At Kings Cross in 1959 the first Bay Deltics were operating local services alongside the A3s and A4s on East Coast principal trains, whilst on the West Coast class 40 Diesels were taking over from the Duchesses on the principal trains.
Following successful trails of BRC&W class26 in 1960 on the Highland Line, all were eventually delivered to Inverness, the last being withdrawn in 1993. The first section of the WCML was completed in September 1960 and at Battersea Wharf in Oct 1963 a line of class 81/82/83 and 84 electrics were exhibited by BR, all in the new electric blue livery. In November 1962 the last LMS Princess was withdrawn having run a leg of the RCTS/SLS Aberdeen flyer in June.
On the WR the last four Kings were withdrawn in December1962. At that time 32 classes of diesel and electric locomotives were in service totalling 3100 diesel and 189 electric locomotives. On the LMR yellow stripes were appearing on cab sides banned from working south of Crewe, and more steam and diesel were seen double heading for diesel crew training purposes.
December 1965 saw the end of steam on the WR and the last steam hauled express ran on the ER between York and Newcastle. Class 20 D8048 was the first diesel to be painted in BR blue livery on the 9th June 1966. On the SR the last few Merchant Navy class engines were running flat out with the Waterloo-Weymouth services which ended steam on the region on 9th July 1967.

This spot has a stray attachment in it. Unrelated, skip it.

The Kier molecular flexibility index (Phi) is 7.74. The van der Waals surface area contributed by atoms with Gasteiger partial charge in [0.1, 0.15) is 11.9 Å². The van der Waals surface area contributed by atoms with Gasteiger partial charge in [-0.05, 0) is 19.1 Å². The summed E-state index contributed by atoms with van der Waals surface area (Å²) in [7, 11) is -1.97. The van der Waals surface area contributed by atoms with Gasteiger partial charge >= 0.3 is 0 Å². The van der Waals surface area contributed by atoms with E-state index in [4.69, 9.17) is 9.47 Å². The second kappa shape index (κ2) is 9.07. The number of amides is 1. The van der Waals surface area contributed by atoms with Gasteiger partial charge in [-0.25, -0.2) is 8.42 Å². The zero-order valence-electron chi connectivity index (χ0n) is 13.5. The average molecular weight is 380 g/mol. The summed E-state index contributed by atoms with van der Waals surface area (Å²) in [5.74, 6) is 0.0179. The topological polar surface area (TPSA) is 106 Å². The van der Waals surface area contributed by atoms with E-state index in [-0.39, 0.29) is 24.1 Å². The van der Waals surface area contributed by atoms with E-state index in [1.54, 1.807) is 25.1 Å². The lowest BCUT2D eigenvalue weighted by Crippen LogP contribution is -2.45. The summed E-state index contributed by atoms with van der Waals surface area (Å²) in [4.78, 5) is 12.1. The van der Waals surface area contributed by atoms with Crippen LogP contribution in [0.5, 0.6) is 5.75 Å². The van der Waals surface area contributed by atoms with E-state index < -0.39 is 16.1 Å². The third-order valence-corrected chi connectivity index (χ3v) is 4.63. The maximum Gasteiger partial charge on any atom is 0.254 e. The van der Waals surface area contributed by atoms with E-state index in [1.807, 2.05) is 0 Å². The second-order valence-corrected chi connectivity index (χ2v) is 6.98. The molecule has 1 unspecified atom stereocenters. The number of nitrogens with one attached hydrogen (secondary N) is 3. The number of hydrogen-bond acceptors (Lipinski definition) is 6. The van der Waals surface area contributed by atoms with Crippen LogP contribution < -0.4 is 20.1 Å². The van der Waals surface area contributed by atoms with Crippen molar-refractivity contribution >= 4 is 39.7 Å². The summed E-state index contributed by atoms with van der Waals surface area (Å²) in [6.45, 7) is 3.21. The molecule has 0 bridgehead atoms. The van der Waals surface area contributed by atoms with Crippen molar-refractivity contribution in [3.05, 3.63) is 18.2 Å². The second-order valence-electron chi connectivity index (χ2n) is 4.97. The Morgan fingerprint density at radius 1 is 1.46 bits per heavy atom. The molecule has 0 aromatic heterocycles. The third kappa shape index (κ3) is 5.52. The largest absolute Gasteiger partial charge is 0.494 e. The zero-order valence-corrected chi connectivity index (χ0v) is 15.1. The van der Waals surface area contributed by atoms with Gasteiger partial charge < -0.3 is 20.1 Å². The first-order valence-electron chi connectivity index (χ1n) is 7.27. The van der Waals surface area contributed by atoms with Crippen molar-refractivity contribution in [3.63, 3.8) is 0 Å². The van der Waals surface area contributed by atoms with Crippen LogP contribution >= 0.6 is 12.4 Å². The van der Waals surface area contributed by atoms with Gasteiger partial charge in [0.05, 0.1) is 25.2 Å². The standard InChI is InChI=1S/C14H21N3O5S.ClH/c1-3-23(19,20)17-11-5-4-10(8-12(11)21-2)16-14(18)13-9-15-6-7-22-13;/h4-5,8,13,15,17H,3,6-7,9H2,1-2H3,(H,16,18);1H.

The next generation of diesel locomotives designated class 50 were introduced into service on the northern half of the WCML following testing in June 1967, and on September 9th steam on the ER came to an end, fittingly in the NE on a coal train.
The LMR now had the remaining steam sheds in the NW. Tebay for banking engines closed on 31 December1967, duties taken over by class 17 Claytons from Carnforth, and soon Bolton, Rose Grove and Lostock Hall would close leaving Carnforth as the last operating shed to dispose Black fives 44871 and 44781 on 11thAugust 1968.
Despite the introduction of corporate blue livery, the WR were running Westerns and Warships in sand and maroon livery and plain green and two-tone green predominated on all regions.
Alan Pegler had obtained permission to run ‘Flying Scotsman’ on the main line despite the steam ban, and other steam engines that were bought from BR were now running on preserved lines or towed dead to open days. At the end of this period in 1972 full yellow ends were becoming common and the introduction of TOPS removed the need for the D prefix on diesel locomotives which were renumbered into classes. By mid-1972 393 pilot plan diesels had been scrapped some with less than five years use rendering 11 classes extinct.

Up to 1972 only 26 locomotives had left Barry scrapyard, but in the next ten years many more would go to preservation lines. Some would take years to rebuild as funds became available, and through the perseverance of dedicated groups some would steam again on the mainlines.

Last updated: 6th May 2019